France-Amérique: How did you end up playing Edith Piaf in this show?
Anne Carrere: I was given the part of Edith Piaf in Paris ! Le Spectacle in 2014, an homage to the “greatest French ballads” from the postwar years, produced by Gil Marsala. Following on from the show’s success, the producer asked me to work with him on a show about Edith Piaf’s life, adapted from Olivier Dahan’s film La Vie en Rose. We had finished recording the demos for the songs in January 2015, when we got a call saying, “There are 23 venues in Poland, then in Brazil. You’re going on tour!”
You have been playing Edith Piaf non-stop for almost three years now, and you are already described as “Edith Piaf’s legitimate musical heiress” by the media. Are you worried you will always be associated with this role?
Not at all! My role is more an interpretation than a true embodiment. I follow her pronunciation and way of speaking – particularly the way she rolls her “Rs”, which is something the public expect to hear – but I’m not Edith Piaf! When they hear my voice, people often say, “My goodness, she sounds just like her!” But I have not led the same life as Edith Piaf. I haven’t experienced the same disappointments or emotions. I can’t sing her songs as she did, so I sing them in my own way. The singer Germaine Ricord also helped me a lot. She was one of Edith Piaf’s friends, and performed the support act for her shows for three years. She once told me, “You’ll never be Edith Piaf, so don’t try and imitate her. Sing her lyrics, and give everything you’ve got on stage!”
Your show in January will coincide with the 60th anniversary of Edith Piaf’s performance at Carnegie Hall on January 13, 1957. How important was this date in her career?
Edith Piaf had already sung in New York beforehand, but her shows were all in French and she struggled to win over the American audiences. They didn’t understand a word! As she didn’t speak any English, her first steps in the United States were very challenging. In an attempt to make up for her previous failures, she took English classes and had several of her songs translated into English, including “Hymn to Love,” “La Vie en Rose,” and “Autumn Leaves.” The show in January 1957 was an immense success, and it stuck in everyone’s mind. Through our show, we are celebrating Edith Piaf’s triumph in the United States.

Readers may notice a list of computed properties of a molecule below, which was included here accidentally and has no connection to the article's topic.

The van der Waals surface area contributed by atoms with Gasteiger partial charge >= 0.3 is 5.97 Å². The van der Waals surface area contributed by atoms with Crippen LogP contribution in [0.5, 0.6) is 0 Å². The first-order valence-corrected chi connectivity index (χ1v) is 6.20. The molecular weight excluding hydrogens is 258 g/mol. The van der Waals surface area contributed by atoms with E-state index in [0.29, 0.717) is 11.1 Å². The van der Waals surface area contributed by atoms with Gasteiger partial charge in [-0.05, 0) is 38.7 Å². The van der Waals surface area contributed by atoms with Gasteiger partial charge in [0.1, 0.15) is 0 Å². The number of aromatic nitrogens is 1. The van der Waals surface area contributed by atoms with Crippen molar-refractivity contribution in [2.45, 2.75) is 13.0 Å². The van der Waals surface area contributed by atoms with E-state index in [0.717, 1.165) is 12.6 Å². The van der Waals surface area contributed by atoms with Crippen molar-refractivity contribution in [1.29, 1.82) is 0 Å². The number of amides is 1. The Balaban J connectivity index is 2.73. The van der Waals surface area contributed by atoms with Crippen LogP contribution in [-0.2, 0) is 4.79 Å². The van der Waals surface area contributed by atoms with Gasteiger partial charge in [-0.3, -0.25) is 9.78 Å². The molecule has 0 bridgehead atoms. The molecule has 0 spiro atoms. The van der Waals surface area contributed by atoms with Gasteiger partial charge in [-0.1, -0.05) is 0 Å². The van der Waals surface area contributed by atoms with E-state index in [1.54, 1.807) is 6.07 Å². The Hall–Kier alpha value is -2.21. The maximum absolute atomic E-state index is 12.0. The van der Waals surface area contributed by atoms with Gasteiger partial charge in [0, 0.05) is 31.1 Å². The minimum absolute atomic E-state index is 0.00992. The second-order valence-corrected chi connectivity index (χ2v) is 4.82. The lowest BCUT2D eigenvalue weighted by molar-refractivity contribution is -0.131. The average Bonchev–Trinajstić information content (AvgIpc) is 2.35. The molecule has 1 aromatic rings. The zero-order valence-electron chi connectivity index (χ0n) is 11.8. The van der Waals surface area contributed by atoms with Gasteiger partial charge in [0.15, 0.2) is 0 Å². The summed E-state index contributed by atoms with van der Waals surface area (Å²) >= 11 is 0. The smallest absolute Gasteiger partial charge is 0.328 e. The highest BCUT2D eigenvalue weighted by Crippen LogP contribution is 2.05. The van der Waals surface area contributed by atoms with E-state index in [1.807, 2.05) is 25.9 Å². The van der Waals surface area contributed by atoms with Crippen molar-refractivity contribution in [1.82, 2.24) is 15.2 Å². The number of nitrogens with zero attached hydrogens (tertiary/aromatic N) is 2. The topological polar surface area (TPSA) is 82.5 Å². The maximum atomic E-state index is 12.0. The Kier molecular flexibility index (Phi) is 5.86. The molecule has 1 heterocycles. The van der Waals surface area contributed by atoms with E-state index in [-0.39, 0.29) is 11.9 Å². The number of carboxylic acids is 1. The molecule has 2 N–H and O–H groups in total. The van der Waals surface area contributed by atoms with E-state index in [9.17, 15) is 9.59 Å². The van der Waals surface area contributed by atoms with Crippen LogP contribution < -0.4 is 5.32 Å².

Edith Piaf’s life was defined by hard years and incredible successes. Is the fact your show is in two distinct parts a way of reflecting the singer’s life? And why did you choose a storyline format?
At first, we planned to sing one song after another, like a recital. Then we had the idea of structuring the show to tell a story in a similar way to the film La Vie en Rose. In the first half, Edith Piaf is on the street; she “shines another glass, makes the hours pass, working every day in a cheap café,” and sings in the cabarets in Pigalle and Montmartre. Her four musicians are dressed as Parisian street urchins from the time. The musicians then wear suits in the second half. Piaf is at her peak, adorned in her renowned black dress as she sings on stage at the Olympia in Paris. But it could well be Carnegie Hall in New York, the most prestigious concert hall in the world!